Alaska Humanities Forum to distribute emergency funding from the National Endowment for the Humanities (NEH) to support Alaska’s cultural organizations
The Alaska Humanities Forum is in a unique position as a recipient of grants, donations, and federal funding and also as a funder of public humanities programs and projects across Alaska. In both roles, the statewide nonprofit organization is experiencing the impact of COVID-related closures and cancellations firsthand, seeking ways to adapt and innovate its own programming and also looking for ways to support partners across the state by providing essential funding.
A portion of the $75 million received by the National Endowment for the Humanities (NEH) as part of the CARES Act economic stabilization plan will go directly to the 56 state and jurisdictional humanities councils to assist affected cultural institutions and organizations. As Alaska’s state humanities council, the Alaska Humanities Forum is honored to distribute and administer Alaska’s share of funding for emergency-relief grants for local cultural nonprofits to be used for sustaining operational expenses.
“The Alaska Humanities Forum’s vision is a culturally diverse, economically vibrant, and equitable Alaska where people are engaged, informed, and connected,” explains its President and CEO Kameron Perez-Verdia. “During times of uncertainty and crisis, our immediate priorities may shift, but our prevailing vision remains steadfast. The Forum is honored to be able to play a role in ensuring that organizations across the state dedicated to preserving and sharing our unique cultures and history and to engaging people in civic dialogue and meaningful conversation remain solvent.”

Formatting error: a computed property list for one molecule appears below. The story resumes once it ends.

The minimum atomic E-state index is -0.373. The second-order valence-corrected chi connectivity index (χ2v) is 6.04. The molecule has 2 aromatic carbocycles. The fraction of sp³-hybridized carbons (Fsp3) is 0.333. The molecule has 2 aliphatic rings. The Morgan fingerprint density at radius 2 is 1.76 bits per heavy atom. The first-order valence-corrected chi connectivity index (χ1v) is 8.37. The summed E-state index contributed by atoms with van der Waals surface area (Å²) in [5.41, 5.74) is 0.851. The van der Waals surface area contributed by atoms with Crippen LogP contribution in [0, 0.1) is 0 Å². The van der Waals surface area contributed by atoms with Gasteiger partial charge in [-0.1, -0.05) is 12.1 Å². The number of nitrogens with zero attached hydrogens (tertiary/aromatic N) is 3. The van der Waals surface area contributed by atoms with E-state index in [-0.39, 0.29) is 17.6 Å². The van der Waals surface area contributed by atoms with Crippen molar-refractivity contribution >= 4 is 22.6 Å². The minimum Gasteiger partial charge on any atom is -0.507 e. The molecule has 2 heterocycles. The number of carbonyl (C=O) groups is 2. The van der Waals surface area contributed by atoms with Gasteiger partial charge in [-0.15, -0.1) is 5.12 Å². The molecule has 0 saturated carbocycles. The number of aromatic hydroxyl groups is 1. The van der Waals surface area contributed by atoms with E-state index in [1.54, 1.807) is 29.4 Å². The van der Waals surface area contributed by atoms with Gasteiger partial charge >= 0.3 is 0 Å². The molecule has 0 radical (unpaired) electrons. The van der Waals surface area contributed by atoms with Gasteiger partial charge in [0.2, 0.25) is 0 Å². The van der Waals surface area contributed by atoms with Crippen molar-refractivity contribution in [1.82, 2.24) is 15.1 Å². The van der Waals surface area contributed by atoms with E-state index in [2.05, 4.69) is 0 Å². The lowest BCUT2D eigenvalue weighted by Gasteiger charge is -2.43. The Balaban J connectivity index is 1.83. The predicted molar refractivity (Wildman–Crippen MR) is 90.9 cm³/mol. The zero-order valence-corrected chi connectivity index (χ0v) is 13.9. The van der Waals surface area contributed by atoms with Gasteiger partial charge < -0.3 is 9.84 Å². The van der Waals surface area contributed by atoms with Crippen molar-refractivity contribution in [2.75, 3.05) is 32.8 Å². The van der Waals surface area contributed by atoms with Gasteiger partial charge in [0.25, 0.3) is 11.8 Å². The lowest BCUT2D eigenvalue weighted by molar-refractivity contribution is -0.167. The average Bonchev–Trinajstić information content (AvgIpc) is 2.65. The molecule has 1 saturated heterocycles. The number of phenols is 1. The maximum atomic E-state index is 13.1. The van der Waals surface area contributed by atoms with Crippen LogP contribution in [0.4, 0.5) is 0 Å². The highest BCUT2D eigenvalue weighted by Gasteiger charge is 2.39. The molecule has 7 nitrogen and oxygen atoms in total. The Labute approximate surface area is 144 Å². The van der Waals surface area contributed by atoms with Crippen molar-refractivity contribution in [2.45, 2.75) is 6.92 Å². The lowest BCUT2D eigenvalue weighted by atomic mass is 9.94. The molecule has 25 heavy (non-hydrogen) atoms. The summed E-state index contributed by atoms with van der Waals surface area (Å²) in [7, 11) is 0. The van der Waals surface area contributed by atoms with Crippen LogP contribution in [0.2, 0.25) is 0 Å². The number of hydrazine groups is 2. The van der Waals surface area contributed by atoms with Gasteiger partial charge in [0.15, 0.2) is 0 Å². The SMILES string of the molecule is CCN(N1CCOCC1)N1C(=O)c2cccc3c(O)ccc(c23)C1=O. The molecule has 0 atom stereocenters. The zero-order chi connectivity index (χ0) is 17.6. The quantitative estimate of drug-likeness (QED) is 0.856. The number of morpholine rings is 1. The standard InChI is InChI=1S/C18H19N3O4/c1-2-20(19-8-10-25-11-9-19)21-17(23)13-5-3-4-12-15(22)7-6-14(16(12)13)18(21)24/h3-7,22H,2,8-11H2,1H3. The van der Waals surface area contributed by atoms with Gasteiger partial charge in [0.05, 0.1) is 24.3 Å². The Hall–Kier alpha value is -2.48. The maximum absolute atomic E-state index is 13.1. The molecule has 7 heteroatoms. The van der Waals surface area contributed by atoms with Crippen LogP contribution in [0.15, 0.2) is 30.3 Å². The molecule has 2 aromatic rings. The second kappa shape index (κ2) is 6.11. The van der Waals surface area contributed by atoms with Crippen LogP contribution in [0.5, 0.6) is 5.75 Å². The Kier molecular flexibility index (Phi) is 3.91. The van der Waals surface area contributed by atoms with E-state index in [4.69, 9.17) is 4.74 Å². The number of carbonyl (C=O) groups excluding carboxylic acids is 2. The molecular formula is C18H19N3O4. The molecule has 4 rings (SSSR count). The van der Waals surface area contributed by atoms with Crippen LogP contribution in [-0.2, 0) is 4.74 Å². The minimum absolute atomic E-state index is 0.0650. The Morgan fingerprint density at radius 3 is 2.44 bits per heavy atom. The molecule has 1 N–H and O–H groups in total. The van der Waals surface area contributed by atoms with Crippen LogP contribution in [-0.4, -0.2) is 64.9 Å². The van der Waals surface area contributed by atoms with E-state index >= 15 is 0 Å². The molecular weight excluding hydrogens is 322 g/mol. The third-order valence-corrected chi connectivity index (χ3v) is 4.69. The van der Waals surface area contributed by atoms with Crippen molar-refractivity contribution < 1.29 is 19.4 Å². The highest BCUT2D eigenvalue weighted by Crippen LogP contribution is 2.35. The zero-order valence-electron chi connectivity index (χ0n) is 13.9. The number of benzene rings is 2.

The Forum is grateful to Alaska’s congressional delegation for its support of this funding and also to the NEH for working to ensure that these vital funds reach “large and small cultural organizations, as well as educators, curators, scholars, filmmakers, and other humanists” through its partnership with the state humanities councils and also through its own direct grants “to help sustain the $878-billion arts and cultural economic sector, which accounts for 4.5 percent of our nation’s gross domestic product (GDP).”